After the soup (which is good, but enriched with too many quenelles, croquettes, etc.), and the inevitable petits pate's, you get stewed beef, which you recognise as first cousin to the Rindfleisch of Germany and the bouilli of France; only the latter costs sixpense a plateful, while his Russian relation is more expensive and more stringy. To console yourself, you turn to the St. Julien. What is your horror at finding a sweet, fiery compound, of which the curious astrin-gency evidently proceeds from sloes, and which has nothing common with French wine except its color! You proceed naturally to sterlet (a small fish of the sturgeon family) a la Russe, which perhaps you will like. But after this rich dish you feel the want of a little good wine, and therefore rather indignantly have the pretended St. Julien removed, and order half a bottle of Margaux. Calf's head stewed a lafinan-ciere follows, and would be good in its way if it were not too rich, like all Russian dishes. The Margaux now arrives, and proves to be a little more fiery and a little less sweet than the St. Julien, but no more like claret than its predecessor. However, it drinks better when diluted, or perhaps you are getting used to it.

God forbid the latter! for then your palate is hopelessly blunted, your taste gone, and you will never again appreciate the Sauterne of the Maison Doree or the delicious Lafitte of Bignon! However, a dish of intensely green peas now appears, and you only find out when you try them that they are preserved, and very badly preserved, too. As last comes the roast, and if Desseaux does his duty it will be fowl, and not game; for the former is much more expensive, and therefore considered more delicate. Desseaux does his duty, and you have the pleasure of carving a chicken about the size of a large sparrow, and consisting of skin, bone, and a few stray feathers. This fine bird is accompanied by pickled cucumbers, but as both your own aversion and your doctor's orders prevent your partaking of this Russian substitute for salad, you feel that you have hardly dined, although you have finished dinner. You order a little cheese, then coffee and liqueur; and when your bill is brought, you philosophize on how much a man can spend on his dinner without getting enough to eat or anything fit to drink.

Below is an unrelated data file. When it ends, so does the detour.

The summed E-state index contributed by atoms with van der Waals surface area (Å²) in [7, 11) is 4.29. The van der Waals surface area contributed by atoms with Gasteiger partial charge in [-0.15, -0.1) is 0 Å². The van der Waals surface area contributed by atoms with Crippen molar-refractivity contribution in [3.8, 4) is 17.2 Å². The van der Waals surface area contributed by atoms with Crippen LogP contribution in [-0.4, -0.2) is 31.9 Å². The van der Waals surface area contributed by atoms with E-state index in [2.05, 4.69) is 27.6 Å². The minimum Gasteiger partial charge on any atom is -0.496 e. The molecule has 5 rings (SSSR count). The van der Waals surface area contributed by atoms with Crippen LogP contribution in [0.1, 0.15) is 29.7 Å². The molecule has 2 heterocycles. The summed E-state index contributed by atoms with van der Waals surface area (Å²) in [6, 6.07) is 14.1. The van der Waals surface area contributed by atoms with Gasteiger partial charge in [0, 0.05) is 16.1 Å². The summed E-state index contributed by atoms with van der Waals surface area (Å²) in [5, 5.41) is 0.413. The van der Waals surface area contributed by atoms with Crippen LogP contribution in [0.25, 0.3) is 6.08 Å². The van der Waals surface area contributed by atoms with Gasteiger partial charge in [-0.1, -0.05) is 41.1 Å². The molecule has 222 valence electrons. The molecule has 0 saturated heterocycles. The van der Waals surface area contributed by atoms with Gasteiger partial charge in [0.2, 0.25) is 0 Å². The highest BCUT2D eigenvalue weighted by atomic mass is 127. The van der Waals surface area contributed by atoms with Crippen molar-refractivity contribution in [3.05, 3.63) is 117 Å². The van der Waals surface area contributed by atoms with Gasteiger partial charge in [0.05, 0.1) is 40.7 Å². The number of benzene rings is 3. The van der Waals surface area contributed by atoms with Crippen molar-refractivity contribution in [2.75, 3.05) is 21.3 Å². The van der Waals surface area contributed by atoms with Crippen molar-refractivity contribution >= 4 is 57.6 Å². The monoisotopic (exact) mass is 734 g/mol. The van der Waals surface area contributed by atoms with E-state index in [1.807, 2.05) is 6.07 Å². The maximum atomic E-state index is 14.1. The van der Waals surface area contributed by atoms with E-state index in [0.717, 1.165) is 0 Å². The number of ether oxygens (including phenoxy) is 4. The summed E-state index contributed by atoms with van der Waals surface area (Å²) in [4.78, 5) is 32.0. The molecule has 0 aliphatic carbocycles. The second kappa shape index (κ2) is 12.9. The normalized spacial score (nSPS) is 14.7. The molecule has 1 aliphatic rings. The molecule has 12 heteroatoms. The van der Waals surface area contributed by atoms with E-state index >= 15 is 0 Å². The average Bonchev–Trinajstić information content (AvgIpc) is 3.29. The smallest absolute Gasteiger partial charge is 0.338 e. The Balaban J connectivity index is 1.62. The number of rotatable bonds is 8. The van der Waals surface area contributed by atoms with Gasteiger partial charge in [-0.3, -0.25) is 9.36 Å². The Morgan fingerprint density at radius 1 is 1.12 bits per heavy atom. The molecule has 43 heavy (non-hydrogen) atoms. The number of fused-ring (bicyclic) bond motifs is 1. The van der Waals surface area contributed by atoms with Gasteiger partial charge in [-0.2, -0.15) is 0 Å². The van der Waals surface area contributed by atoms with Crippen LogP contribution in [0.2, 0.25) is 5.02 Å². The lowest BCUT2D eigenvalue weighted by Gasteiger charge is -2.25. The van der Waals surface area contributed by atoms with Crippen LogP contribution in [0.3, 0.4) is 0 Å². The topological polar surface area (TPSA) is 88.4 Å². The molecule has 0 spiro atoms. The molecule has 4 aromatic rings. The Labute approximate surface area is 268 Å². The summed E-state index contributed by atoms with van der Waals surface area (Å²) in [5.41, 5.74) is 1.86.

Here it is:

Rbs.

Kps.

Diner...

3

0

Pain...

0

20

St.Julien...

2

0

Margaux...

3

0

Cafe...

0

40

Liqueur,etc...

0

40

Fromage...

0

40

9

40 or£ 1 7s

And, let it be added, Desseaux, is not by any means the dearest restaurant in St. Petersburg, nor the worst"

An odd coincidence! That sketch of a St. Petersburg restaurant brings us back to Manhattan Beach and the great bill of fare. There is the same soup, the same something a la financiere; the same diner dujour - d nner of the day - with perhaps the same five entrees; the same frontage and things at about the same prices and the same wines. The restaurants of that class are all el ike.